Ikkat Cotton Dress Material Meroon and Yellow ic-202
Ikat is also produced in many traditional textile centres around the world, including India to Central Asia, Southeast Asia, Japan (where it is called kasuri), Africa, and Latin America. Double ikats—in which both the warp and weft yarns are tied and dyed before being woven into a single textile—are relatively rare because of the intensive skilled labour required to produce them.
In warp ikat it is only the warp yarns that are dyed using the ikat technique. The weft yarns are dyed a solid colour. The ikat pattern is clearly visible in the warp yarns wound onto the loom even before the weft is woven in. Warp ikat is, amongst others, produced in Indonesia; more specifically in Kalimantan, Sulawesi, and Sumatra by respectively the Dayaks, Torajans and Bataks.
In weft ikat it is the weaving of weft yarn that carries the dyed patterns. Therefore, the pattern only appears as the weaving proceeds. Weft ikats are much slower to weave than warp ikats because the weft yarns must be carefully adjusted after each passing of the shuttle to maintain the clarity of the design.
Double Ikat is a technique in which both warp and the weft are resist-dyed prior to weaving. Obviously it is the most difficult to make and the most expensive. Double ikat is only produced in three countries: India, Japan and Indonesia. The double ikat made in Patan, Gujarat in India is the most complicated. Called “patola,” it is made using fine silk yarns and many colours. It may be patterned with a small motif that is repeated many times across the length. Sometimes the Patan double ikat is pictorial with no repeats across its length. That is, each small design element in each colour was individually tied in the warp and weft yarns. It’s an extraordinary achievement in the textile arts. These much sought after textiles were traded by the Dutch East Indies company for exclusive spice trading rights with the sultanates of Indonesia. The double ikat woven in the small Bali Aga village, Tenganan in east Bali in Indonesia reflects the influence of these prized textiles. Some of the Tenganan double ikat motifs are taken directly from the patola tradition. In India double ikat is also woven in Puttapaka, Nalgonda District and is called Puttapaka . In Japan, double ikat is woven in the Okinawa islands where it is called tate-yoko gasuri.
Pasapalli Ikat is one of the Ikat saree and Pasapalli ikat saree made in Odisha. The word Pasapalli comes from ‘Pasa’ which means a board game with four clear parts (much like Ludo). Each pasapalli ikat saree or material – which is made with the same technique as the Sambalpuri Ikat – has some or the other form of this chequered design.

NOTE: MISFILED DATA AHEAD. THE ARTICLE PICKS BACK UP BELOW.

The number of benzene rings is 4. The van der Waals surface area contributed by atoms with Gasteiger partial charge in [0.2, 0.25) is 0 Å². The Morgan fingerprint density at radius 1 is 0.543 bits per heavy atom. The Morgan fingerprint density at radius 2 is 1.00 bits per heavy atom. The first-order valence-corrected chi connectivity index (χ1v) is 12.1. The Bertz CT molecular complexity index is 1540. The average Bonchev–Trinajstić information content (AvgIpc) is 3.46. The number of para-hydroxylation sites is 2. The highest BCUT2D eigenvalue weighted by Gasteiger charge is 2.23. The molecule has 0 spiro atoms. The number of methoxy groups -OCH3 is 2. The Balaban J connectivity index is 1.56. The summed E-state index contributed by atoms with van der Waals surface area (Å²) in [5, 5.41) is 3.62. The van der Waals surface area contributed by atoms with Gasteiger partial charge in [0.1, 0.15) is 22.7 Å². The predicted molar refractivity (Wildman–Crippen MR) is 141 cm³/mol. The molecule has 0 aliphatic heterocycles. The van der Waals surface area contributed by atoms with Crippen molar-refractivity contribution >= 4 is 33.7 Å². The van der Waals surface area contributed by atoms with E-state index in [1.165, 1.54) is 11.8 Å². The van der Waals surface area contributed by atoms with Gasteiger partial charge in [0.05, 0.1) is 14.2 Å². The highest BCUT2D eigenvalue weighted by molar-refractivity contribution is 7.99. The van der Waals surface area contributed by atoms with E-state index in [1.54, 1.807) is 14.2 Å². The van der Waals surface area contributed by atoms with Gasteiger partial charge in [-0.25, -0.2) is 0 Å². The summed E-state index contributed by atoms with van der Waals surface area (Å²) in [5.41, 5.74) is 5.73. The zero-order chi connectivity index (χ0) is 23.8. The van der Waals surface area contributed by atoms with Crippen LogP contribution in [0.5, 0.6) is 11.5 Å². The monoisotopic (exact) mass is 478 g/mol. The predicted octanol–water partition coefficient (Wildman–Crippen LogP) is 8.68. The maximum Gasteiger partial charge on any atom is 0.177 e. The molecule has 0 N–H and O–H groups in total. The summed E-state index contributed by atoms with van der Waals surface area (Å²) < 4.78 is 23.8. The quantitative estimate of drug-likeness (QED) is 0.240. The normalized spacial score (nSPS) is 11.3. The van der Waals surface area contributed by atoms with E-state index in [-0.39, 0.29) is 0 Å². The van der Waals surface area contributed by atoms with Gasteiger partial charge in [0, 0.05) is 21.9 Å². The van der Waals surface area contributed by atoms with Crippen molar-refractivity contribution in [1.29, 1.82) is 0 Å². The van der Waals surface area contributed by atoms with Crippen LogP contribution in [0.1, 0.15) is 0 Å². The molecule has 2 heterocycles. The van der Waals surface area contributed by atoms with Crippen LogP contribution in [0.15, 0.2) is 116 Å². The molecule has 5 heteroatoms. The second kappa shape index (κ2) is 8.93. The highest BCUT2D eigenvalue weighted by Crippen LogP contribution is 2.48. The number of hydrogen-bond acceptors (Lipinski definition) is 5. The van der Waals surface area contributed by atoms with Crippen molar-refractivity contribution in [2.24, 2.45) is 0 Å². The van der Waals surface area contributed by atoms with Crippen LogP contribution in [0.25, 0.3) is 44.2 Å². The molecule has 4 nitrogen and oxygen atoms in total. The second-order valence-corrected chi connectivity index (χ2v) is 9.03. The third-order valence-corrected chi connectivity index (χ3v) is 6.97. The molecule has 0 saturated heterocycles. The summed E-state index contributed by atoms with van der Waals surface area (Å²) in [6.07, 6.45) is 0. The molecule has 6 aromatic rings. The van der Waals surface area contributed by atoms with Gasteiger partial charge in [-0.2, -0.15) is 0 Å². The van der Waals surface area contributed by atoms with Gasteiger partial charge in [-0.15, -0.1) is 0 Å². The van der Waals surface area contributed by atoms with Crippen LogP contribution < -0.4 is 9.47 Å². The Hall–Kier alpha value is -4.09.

Double ikat is created by resist-dyeing both the warp and weft prior to weaving. Some sources use the term double ikat only when the warp and weft patterning overlap to form common, identical motifs. If they do not, the result is referred to as compound ikat.
This form of weaving requires the most skill for precise patterns to be woven and is considered the premiere form of ikat. The amount of labour and skill required also make it the most expensive, and many poor quality clothes flood the tourist markets. Indian and Indonesian examples typify highly precise double ikat. Especially prized are the double ikats woven in silk known in India as patola (singular: patolu). These are from Khambhat, Gujarat. During the colonial era, Dutch merchants used patola as prestigious trade clothes during the peak of the spice trade.
In Indonesia double ikat is only woven in the Bali Aga village of Tenganan. These clothes have high spiritual significance. In Tenganan they are still worn for specific ceremonies. Outside Tenganan, geringsing are treasured as they are purported to have magical powers.
The double ikat of Japan is woven in the Okinawa islands and is called tate-yoko gasuri.
Pochampally Saree, a variety from a small village in Nalgonda district, Andhra Pradesh, India is known for ikkat woven in the double Ikat.
The Puttapaka Saree is made in Puttapaka village, Samsthan Narayanpuram mandal in Nalgonda district, India. It is known for its unique style of silk saris. The symmetric design is over 200 years old. The Ikat is warp-based. The Puttapaka Saree is a double ikat.
Before the weaving is done, a manual winding of yarn, called Asu, needs to be performed. This process takes up to five hours per sari and is usually done by the womenfolk, who suffer physical strain through constantly moving their hands back and forth over 9000 times for each sari. In 1999, a young weaver C Mallesham developed a machine which automated Asu, thus developing a technological solution for a decades-old unsolved prob
|Dupatta Color||White Meroon and Yellow|
|Dimensions||Length = 6.2 mtrs (Including blouse)|
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